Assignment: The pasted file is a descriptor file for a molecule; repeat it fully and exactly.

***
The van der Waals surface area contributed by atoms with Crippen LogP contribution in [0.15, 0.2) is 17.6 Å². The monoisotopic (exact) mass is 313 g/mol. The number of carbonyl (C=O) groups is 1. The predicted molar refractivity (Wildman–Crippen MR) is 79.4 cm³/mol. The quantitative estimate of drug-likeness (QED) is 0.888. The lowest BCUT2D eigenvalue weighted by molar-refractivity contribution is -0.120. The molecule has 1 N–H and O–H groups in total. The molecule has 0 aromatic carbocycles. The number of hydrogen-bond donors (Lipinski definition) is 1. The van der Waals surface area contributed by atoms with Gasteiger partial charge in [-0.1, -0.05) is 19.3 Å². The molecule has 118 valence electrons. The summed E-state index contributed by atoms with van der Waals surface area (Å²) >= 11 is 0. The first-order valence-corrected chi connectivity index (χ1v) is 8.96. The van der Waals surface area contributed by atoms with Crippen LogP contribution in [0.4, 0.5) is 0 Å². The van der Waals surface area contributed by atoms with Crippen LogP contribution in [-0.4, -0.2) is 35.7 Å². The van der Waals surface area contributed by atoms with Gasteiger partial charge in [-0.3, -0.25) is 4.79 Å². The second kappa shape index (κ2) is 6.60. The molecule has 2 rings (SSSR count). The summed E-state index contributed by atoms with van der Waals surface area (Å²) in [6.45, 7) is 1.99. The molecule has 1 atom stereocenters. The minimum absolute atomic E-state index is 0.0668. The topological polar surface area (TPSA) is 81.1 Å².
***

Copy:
The van der Waals surface area contributed by atoms with Crippen LogP contribution in [0.15, 0.2) is 17.6 Å². The monoisotopic (exact) mass is 313 g/mol. The number of carbonyl (C=O) groups is 1. The predicted molar refractivity (Wildman–Crippen MR) is 79.4 cm³/mol. The quantitative estimate of drug-likeness (QED) is 0.888. The lowest BCUT2D eigenvalue weighted by molar-refractivity contribution is -0.120. The molecule has 1 N–H and O–H groups in total. The molecule has 0 aromatic carbocycles. The number of hydrogen-bond donors (Lipinski definition) is 1. The van der Waals surface area contributed by atoms with Gasteiger partial charge in [-0.1, -0.05) is 19.3 Å². The molecule has 118 valence electrons. The summed E-state index contributed by atoms with van der Waals surface area (Å²) >= 11 is 0. The first-order valence-corrected chi connectivity index (χ1v) is 8.96. The van der Waals surface area contributed by atoms with Crippen LogP contribution in [0.4, 0.5) is 0 Å². The van der Waals surface area contributed by atoms with Crippen LogP contribution in [-0.4, -0.2) is 35.7 Å². The van der Waals surface area contributed by atoms with Gasteiger partial charge in [-0.3, -0.25) is 4.79 Å². The second kappa shape index (κ2) is 6.60. The molecule has 2 rings (SSSR count). The summed E-state index contributed by atoms with van der Waals surface area (Å²) in [6.45, 7) is 1.99. The molecule has 1 atom stereocenters. The minimum absolute atomic E-state index is 0.0668. The topological polar surface area (TPSA) is 81.1 Å².